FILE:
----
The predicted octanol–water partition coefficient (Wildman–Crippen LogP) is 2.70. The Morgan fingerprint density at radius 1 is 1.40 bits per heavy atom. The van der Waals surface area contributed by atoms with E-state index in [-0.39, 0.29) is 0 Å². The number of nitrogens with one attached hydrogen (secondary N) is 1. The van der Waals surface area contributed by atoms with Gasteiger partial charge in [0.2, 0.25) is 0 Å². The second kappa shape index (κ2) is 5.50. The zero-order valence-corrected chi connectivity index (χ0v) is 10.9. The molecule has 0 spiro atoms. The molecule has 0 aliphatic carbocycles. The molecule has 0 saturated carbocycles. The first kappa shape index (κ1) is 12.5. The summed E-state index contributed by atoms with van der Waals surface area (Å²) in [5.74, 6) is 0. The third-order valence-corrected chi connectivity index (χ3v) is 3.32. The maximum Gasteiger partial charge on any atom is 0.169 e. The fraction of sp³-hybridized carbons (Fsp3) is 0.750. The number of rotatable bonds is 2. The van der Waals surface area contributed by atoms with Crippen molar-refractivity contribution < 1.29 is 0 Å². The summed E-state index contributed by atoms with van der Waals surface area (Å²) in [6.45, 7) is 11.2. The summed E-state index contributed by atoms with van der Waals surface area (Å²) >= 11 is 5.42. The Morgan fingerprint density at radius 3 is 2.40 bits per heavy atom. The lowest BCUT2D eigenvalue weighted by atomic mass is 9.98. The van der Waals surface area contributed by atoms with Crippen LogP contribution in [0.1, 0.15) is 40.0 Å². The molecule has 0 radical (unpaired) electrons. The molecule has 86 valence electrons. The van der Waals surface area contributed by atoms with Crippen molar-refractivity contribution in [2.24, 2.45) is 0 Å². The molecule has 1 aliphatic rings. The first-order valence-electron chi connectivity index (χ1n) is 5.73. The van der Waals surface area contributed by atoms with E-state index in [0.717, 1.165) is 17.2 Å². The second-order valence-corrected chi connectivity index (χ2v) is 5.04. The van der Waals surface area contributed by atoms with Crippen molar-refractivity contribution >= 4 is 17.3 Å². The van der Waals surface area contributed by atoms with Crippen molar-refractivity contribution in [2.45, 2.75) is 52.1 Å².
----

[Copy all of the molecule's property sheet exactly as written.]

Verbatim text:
The predicted octanol–water partition coefficient (Wildman–Crippen LogP) is 2.70. The Morgan fingerprint density at radius 1 is 1.40 bits per heavy atom. The van der Waals surface area contributed by atoms with E-state index in [-0.39, 0.29) is 0 Å². The number of nitrogens with one attached hydrogen (secondary N) is 1. The van der Waals surface area contributed by atoms with Gasteiger partial charge in [0.2, 0.25) is 0 Å². The second kappa shape index (κ2) is 5.50. The zero-order valence-corrected chi connectivity index (χ0v) is 10.9. The molecule has 0 spiro atoms. The molecule has 0 aliphatic carbocycles. The molecule has 0 saturated carbocycles. The first kappa shape index (κ1) is 12.5. The summed E-state index contributed by atoms with van der Waals surface area (Å²) in [5.74, 6) is 0. The third-order valence-corrected chi connectivity index (χ3v) is 3.32. The maximum Gasteiger partial charge on any atom is 0.169 e. The fraction of sp³-hybridized carbons (Fsp3) is 0.750. The number of rotatable bonds is 2. The van der Waals surface area contributed by atoms with Crippen molar-refractivity contribution < 1.29 is 0 Å². The summed E-state index contributed by atoms with van der Waals surface area (Å²) in [6.45, 7) is 11.2. The summed E-state index contributed by atoms with van der Waals surface area (Å²) >= 11 is 5.42. The Morgan fingerprint density at radius 3 is 2.40 bits per heavy atom. The lowest BCUT2D eigenvalue weighted by atomic mass is 9.98. The van der Waals surface area contributed by atoms with Crippen LogP contribution in [0.1, 0.15) is 40.0 Å². The molecule has 0 radical (unpaired) electrons. The molecule has 86 valence electrons. The van der Waals surface area contributed by atoms with Crippen molar-refractivity contribution in [2.24, 2.45) is 0 Å². The molecule has 1 aliphatic rings. The first-order valence-electron chi connectivity index (χ1n) is 5.73. The van der Waals surface area contributed by atoms with E-state index in [0.717, 1.165) is 17.2 Å². The second-order valence-corrected chi connectivity index (χ2v) is 5.04. The van der Waals surface area contributed by atoms with Crippen molar-refractivity contribution >= 4 is 17.3 Å². The van der Waals surface area contributed by atoms with Crippen molar-refractivity contribution in [2.45, 2.75) is 52.1 Å².